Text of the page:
Yemen’s president, Ali Abdullah Saleh, has told the country’s parliament that he will stand down when his current term expires in 2013.
Saleh told parliament that not only would he stand down, but he would also not attempt to appoint his son as his successor.
His comments came before the ‘day of rage’ protests that have taken place today in Yemeni capital of Sanaa. About 20,000 protesters have taken to the streets to protest at Saleh’s regime, which has held power in the country for more than 30 years.
The protesters are demanding a change of government in the impoverished country and have rejected Saleh’s offer to step down in 2013. Commentators in Yemen have also dismissed the comments by Saleh as an attempt to diffuse the ‘day of rage’ protests.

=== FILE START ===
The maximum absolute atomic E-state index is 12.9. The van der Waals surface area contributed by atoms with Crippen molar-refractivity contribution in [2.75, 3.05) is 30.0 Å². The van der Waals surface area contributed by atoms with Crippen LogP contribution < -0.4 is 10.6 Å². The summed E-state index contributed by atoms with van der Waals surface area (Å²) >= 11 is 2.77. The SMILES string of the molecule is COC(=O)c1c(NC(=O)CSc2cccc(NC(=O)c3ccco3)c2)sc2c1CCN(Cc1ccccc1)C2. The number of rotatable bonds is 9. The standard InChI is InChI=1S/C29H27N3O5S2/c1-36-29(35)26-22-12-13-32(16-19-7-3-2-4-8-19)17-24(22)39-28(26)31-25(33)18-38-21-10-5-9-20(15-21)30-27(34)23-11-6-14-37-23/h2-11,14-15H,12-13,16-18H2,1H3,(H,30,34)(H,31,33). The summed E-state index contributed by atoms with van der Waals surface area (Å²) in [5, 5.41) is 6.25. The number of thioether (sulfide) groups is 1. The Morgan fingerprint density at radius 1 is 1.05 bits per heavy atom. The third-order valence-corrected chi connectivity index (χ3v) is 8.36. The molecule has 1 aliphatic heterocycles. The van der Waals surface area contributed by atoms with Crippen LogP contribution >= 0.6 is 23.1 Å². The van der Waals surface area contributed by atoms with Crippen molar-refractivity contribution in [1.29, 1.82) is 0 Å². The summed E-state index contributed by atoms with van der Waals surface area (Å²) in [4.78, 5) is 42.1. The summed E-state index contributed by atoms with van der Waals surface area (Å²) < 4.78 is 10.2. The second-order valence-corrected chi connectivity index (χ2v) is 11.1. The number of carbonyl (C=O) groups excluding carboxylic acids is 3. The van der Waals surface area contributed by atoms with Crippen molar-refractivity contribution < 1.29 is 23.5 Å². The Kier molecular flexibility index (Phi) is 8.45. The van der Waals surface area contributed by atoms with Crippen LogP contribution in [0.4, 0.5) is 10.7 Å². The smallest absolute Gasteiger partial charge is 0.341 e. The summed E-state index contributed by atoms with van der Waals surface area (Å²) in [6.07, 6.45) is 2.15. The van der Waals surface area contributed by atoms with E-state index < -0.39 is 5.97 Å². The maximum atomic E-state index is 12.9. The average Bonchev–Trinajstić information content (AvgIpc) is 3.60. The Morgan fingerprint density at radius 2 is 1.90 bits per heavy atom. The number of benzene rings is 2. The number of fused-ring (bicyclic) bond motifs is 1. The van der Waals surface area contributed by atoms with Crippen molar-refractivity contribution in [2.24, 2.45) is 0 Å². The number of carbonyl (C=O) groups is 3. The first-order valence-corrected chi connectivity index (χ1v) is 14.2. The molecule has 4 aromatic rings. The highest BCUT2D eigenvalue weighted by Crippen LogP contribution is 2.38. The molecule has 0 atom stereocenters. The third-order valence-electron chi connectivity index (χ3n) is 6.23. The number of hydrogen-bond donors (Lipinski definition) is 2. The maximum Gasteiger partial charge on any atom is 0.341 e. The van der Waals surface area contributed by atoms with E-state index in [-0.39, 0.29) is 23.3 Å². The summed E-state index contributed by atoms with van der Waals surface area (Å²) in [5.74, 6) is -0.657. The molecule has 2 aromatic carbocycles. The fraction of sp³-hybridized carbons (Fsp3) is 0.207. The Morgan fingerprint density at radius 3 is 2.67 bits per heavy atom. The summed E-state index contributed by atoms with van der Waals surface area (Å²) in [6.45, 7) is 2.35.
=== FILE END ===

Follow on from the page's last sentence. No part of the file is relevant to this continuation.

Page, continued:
The protests have been organised by opposition parties frustrated at the mounting poverty and lack of political freedom in the country. Other factors include a lack of basic necessities such as water and growing security concerns.
It is estimated that 40 per cent of Yemenis live on less than $2 a day. Unemployment stands at about 35 per cent, with illiteracy standing at 50 per cent of the population.